• Container Runtime Executive (CRX). CRX is similar to a VM from the perspective of Hostd and vCenter Server. CRX includes a paravirtualized Linux kernel that works together with the hypervisor. CRX uses the same hardware virtualization techniques as VMs and it has a VM boundary around it. A direct boot technique is used, which allows the Linux guest of CRX to initiate the main init process without passing through kernel initialization. This allows vSphere Pods to boot nearly as fast as containers.
  • The Virtual Machine Service, Cluster API, and VMware Tanzu™ Kubernetes Grid™ Service are modules that run on the Supervisor Cluster and enable the provisioning and management of Tanzu Kubernetes clusters.

TKG, Tanzu Kubernetes Grid:
A Tanzu Kubernetes cluster is a full distribution of the open-source Kubernetes software that is packaged, signed, and supported by VMware. In the context of vSphere with Tanzu, you can use the Tanzu Kubernetes Grid Service to provision Tanzu Kubernetes clusters on the Supervisor Cluster. You can invoke the Tanzu Kubernetes Grid Service API declaratively by using kubectl and a YAML definition.A Tanzu Kubernetes cluster resides in a Supervisor Namespace. You can deploy workloads and services to Tanzu Kubernetes clusters the same way and by using the same tools as you would with standard Kubernetes clusters.

vSphere Supervisor and Tanzu Kubernetes Grid Use Cases:
What to choose when setting up applications/containers in vSphere Supervisor layer or in Tanzu Kubernetes Grid layer is depending on what kind of functionality you as a Developer or IT Operations would like.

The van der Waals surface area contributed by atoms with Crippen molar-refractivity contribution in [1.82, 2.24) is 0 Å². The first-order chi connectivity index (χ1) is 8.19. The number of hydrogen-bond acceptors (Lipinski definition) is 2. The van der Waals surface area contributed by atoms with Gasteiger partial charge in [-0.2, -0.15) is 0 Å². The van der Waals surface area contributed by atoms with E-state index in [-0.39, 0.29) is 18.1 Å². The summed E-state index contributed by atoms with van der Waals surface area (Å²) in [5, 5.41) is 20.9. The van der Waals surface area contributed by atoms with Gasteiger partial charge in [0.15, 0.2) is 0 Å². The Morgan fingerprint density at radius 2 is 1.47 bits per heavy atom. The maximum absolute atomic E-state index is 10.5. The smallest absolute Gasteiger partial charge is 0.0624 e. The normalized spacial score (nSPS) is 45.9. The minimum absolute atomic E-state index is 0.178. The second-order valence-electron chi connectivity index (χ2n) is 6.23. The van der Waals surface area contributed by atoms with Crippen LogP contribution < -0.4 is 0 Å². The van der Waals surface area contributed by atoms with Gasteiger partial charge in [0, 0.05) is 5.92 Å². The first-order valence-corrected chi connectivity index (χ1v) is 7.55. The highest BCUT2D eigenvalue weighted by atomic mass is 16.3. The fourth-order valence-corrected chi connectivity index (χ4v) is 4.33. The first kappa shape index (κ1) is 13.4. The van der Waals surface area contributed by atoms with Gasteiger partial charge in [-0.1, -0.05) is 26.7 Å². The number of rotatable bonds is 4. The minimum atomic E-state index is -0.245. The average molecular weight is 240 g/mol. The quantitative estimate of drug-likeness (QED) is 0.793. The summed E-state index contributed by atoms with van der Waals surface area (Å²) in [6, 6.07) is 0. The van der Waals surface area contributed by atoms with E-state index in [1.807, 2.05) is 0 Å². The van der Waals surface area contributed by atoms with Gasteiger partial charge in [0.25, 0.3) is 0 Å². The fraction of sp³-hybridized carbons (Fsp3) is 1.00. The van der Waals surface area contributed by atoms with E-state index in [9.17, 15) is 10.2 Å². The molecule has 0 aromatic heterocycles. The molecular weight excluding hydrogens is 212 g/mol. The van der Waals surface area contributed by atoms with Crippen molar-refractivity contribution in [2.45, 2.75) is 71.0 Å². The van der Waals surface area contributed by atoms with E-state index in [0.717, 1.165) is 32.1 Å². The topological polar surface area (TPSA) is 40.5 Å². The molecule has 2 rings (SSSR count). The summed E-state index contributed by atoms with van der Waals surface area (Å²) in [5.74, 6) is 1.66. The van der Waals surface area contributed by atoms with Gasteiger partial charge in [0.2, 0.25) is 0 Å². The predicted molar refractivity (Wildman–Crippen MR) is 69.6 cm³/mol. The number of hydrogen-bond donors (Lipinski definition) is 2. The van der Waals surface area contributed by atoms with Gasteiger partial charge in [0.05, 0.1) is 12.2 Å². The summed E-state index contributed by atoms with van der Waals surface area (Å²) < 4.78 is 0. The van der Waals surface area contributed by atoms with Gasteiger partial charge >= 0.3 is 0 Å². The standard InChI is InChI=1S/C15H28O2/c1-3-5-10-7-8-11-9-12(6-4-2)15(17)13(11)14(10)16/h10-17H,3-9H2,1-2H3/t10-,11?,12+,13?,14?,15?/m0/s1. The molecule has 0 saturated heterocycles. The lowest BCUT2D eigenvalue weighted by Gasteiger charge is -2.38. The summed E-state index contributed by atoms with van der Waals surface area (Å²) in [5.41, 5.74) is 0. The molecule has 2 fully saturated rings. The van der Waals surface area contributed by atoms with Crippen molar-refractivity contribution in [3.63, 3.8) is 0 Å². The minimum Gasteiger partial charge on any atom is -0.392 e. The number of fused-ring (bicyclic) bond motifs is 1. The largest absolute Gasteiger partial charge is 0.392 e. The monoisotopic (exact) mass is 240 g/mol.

Below are example Use Cases when to choose which:
Supervisor Cluster:
Strong Security and Resource Isolation
Performance Advantages
Serverless Experience

Tanzu Kubernetes Cluster:
Cluster Level Tenancy Model
Fully Conformant to Upstream k8s
Configurable k8s Control Plane
Flexible Lifecycle, including upgrades
Install and customize favorite tools easily

So lets say I am a Developer that would like to utilize the Supervisor Cluster as a Production and the Tanzu Kubernetes Grid as a Development area for my application:

Let’s go into vSphere first and check out the UI:

I’m logged in as the Developer now and I can see my namespace called tkg01 created by the IT Operations team.
I have also created a Tanzu Kubernetes Grid Cluster for my development testing and to be able to myself lifecycle manage the cluster.

What IP/DNS me as a developer should run my kubectl commands against is received by checking out the Link to CLI Tools in the picture:

Starting my Ubuntu with kubectl installed: I login against the vSphere Supervisor cluster:

To see which Kubernetes versions IT Operations has made available you run the command: kubectl get tanzukubernetesreleases

I have created a yaml file containing the specifications for setting up a TKG cluster:
In the file I specify a kind of type TanzuKubernetesCluster
the file also contains the name, namespace, version of Kubernetes and number of controlPlane and worker nodes I want.

apiVersion: run.tanzu.vmware.com/v1alpha1      #TKGS API endpoint
kind: TanzuKubernetesCluster                   #required parameter
metadata:
  name: tkg01-cl02          #cluster name, user defined
  namespace: tkg01          #vsphere namespace
spec:
  distribution:
    version:  1.20.2        #Resolves to the latest v1.18 image
  topology:
    controlPlane:
      count: 1              #number of control plane nodes
      class: best-effort-small    #vmclass for control plane nodes
      storageClass: tanzu-storage-policy  #storageclass for control plane
    workers:
      count: 3                 #number of worker nodes
      class: best-effort-small  #vmclass for worker nodes